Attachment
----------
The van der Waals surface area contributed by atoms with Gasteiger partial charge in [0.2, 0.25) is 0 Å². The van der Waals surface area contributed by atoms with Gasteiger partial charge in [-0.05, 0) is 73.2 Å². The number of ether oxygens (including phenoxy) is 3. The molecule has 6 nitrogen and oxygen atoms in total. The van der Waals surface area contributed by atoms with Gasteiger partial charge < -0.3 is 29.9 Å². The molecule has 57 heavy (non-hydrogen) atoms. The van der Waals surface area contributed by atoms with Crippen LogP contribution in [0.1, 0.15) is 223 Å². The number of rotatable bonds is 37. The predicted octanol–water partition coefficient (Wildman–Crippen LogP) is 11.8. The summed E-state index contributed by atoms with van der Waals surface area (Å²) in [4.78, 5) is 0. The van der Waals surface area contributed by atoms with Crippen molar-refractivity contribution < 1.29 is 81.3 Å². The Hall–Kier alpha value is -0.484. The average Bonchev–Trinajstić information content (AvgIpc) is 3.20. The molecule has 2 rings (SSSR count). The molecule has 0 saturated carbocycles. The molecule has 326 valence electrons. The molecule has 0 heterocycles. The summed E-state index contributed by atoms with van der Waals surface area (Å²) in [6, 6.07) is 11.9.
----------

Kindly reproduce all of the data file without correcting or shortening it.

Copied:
The van der Waals surface area contributed by atoms with Gasteiger partial charge in [0.2, 0.25) is 0 Å². The van der Waals surface area contributed by atoms with Gasteiger partial charge in [-0.05, 0) is 73.2 Å². The number of ether oxygens (including phenoxy) is 3. The molecule has 6 nitrogen and oxygen atoms in total. The van der Waals surface area contributed by atoms with Gasteiger partial charge < -0.3 is 29.9 Å². The molecule has 57 heavy (non-hydrogen) atoms. The van der Waals surface area contributed by atoms with Crippen LogP contribution in [0.1, 0.15) is 223 Å². The number of rotatable bonds is 37. The predicted octanol–water partition coefficient (Wildman–Crippen LogP) is 11.8. The summed E-state index contributed by atoms with van der Waals surface area (Å²) in [4.78, 5) is 0. The van der Waals surface area contributed by atoms with Crippen molar-refractivity contribution < 1.29 is 81.3 Å². The Hall–Kier alpha value is -0.484. The average Bonchev–Trinajstić information content (AvgIpc) is 3.20. The molecule has 2 rings (SSSR count). The molecule has 0 saturated carbocycles. The molecule has 326 valence electrons. The molecule has 0 heterocycles. The summed E-state index contributed by atoms with van der Waals surface area (Å²) in [6, 6.07) is 11.9.